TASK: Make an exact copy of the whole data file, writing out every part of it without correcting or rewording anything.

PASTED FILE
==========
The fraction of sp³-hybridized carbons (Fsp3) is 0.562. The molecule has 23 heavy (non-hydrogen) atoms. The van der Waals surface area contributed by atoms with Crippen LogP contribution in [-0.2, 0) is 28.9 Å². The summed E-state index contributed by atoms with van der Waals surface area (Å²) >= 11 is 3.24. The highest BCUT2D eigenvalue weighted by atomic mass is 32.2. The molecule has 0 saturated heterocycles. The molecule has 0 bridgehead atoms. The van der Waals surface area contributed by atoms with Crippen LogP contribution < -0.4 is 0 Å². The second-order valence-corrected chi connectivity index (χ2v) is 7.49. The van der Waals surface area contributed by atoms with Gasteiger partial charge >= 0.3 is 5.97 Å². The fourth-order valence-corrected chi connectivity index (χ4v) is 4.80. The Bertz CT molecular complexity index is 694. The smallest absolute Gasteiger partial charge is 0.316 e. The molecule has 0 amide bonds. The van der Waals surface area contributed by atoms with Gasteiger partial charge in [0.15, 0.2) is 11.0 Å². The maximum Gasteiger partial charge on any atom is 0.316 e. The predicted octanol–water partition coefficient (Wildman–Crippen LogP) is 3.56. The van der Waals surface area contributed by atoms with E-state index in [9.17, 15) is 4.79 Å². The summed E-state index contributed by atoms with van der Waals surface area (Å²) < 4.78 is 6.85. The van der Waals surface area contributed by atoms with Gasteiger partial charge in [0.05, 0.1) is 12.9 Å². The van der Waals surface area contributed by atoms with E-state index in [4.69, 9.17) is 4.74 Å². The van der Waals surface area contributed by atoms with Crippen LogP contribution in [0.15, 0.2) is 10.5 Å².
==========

The fraction of sp³-hybridized carbons (Fsp3) is 0.562. The molecule has 23 heavy (non-hydrogen) atoms. The van der Waals surface area contributed by atoms with Crippen LogP contribution in [-0.2, 0) is 28.9 Å². The summed E-state index contributed by atoms with van der Waals surface area (Å²) >= 11 is 3.24. The highest BCUT2D eigenvalue weighted by atomic mass is 32.2. The molecule has 0 saturated heterocycles. The molecule has 0 bridgehead atoms. The van der Waals surface area contributed by atoms with Crippen LogP contribution < -0.4 is 0 Å². The second-order valence-corrected chi connectivity index (χ2v) is 7.49. The van der Waals surface area contributed by atoms with Gasteiger partial charge >= 0.3 is 5.97 Å². The fourth-order valence-corrected chi connectivity index (χ4v) is 4.80. The Bertz CT molecular complexity index is 694. The smallest absolute Gasteiger partial charge is 0.316 e. The molecule has 0 amide bonds. The van der Waals surface area contributed by atoms with Gasteiger partial charge in [0.15, 0.2) is 11.0 Å². The maximum Gasteiger partial charge on any atom is 0.316 e. The predicted octanol–water partition coefficient (Wildman–Crippen LogP) is 3.56. The van der Waals surface area contributed by atoms with E-state index in [9.17, 15) is 4.79 Å². The summed E-state index contributed by atoms with van der Waals surface area (Å²) < 4.78 is 6.85. The van der Waals surface area contributed by atoms with Gasteiger partial charge in [0.05, 0.1) is 12.9 Å². The van der Waals surface area contributed by atoms with E-state index in [4.69, 9.17) is 4.74 Å². The van der Waals surface area contributed by atoms with Crippen LogP contribution in [0.15, 0.2) is 10.5 Å².